• Selected children exhibit some unique characteristics:
    • A semi-transparent overlay indicates that the block contents cannot be edited directly
    • Other blocks of the same type in the Query are highlighted with a dashed outline
    • The parent container exhibits a dotted outline
    • Content editing is accessed via:
      1. Click the more menu in the toolbar and select the “Edit” option
      2. Click the lock icon in List view
      3. Double-clicking the block
    • While a child block contents are being edited the following visual treatments are used to indicate it is a separate entity
      • Other blocks outside of the scope of that post are dimmed significantly
      • The post itself displays the isHiglighted treatment
      • The document title in the top bar is updated. This is based on the notion of displaying the document title in the top bar (#27093) and the existing pattern in the template editor of moving back to a referring entity.

There is quite a lot of redundancy built in to this concept, and some of it may be overkill. For now I’m throwing everything at the wall to see what sticks. Perhaps we can exercise some subtraction as we separated the wheat from the chaff.

Refining the Posts List block

For those not familiar with how WordPress works under the hood, The Query block (and its friends Query Loop and Query Pagination) can be tricky to understand. Attaining this knowledge shouldn’t really be a requirement to do something simple like display some posts from a category on a page that you’re creating.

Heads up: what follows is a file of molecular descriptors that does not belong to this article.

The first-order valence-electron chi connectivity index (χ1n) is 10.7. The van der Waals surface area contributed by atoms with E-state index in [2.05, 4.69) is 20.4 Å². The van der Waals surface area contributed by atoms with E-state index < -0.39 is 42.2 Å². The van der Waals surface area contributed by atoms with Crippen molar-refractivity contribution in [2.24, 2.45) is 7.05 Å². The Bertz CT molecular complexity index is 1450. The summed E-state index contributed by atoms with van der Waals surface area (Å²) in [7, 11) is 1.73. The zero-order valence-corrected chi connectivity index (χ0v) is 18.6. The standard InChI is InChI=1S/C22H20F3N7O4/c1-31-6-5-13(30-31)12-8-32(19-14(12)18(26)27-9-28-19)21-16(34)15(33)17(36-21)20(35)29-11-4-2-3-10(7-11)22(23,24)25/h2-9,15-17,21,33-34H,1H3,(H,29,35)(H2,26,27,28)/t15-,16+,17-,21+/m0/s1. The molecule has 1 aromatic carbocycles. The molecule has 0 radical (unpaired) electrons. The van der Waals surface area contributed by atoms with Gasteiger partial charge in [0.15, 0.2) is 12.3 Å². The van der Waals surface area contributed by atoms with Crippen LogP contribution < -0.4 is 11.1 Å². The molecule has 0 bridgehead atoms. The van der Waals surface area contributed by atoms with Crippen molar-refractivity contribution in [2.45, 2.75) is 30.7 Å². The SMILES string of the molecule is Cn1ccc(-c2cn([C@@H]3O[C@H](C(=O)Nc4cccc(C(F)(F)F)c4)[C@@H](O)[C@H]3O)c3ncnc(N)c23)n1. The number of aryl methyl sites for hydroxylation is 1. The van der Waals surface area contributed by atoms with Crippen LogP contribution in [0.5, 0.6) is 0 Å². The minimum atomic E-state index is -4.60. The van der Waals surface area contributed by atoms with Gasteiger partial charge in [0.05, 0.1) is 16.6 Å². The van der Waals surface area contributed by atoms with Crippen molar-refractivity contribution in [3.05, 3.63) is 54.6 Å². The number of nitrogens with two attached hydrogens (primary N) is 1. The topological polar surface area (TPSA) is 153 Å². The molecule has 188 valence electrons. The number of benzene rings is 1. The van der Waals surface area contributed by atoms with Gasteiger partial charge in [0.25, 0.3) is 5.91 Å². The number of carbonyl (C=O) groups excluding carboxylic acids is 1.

The existing Posts List block helps with discovery, but upon insertion users are still faced with the Query and it’s associated complexities:

Taking the Posts List block for a spin

The experience is especially bad at the moment, because options like “inherit query from URL” are practically useless in the context of editing a post or page, and Query Pagination doesn’t work at all.

Today I explored how we might extend the Posts List variation so that it feels more like a unique block that stands by itself, and obfuscates some of the complexity of the underlying Query. The concepts are described in the video below:

An optimised version of the Posts block

Summary of changes

Here’s what changed:

  • “Posts List” renamed simply to “Posts”
  • Query Loop block is hidden in the UI
  • Post type selector is removed
  • “Offset” and “Include sticky posts” options moved to “Advanced” panel
  • Confusing “inherit query from URL” setting is hidden
  • Filtering options tidied up
  • Layout and ordering options tidied up (icons need some attention)

This is my first take on this block, so changes will no doubt be forthcoming. You can follow along on

Ideating on template part flows

The Template Part block existing in the Site Editor isn’t much more than a proof of concept right now. The recent addition of the area taxonomy has enabled us to present semantic variations for things like headers and footers, but many key flows remain ripe for design optimisation. This week I shared some ideas on how we might make improvements to the template part block in Gutenberg.


Creating something like a site header is currently a rather arduous process. You must:

  1. Insert the Template Part block
  2. Click “Create new template part” button
  3. Assemble inner blocks
  4. Manually assign the template part to the appropriate area in the “Advanced” panel of the Inspector
  5. Give the template part a name

For the average user this is way too complex. With template editing functionality coming soon these concepts will be exposed to users in the Editor for the first time ever, and so a need to simplify emerges.

My first idea is to reduce the number of steps required to create something like a header, and augment the process by presenting contextual block patterns in order to help folks get started more quickly. Here’s a video demonstration:

I propose that we re-purpose the “Header” and “Footer” template part variation blocks to serve as pseudo wizards. In doing so we can replace steps 2-4 from above and deliver the following flow:

  1. Insert “New Header” block
  2. Select a block pattern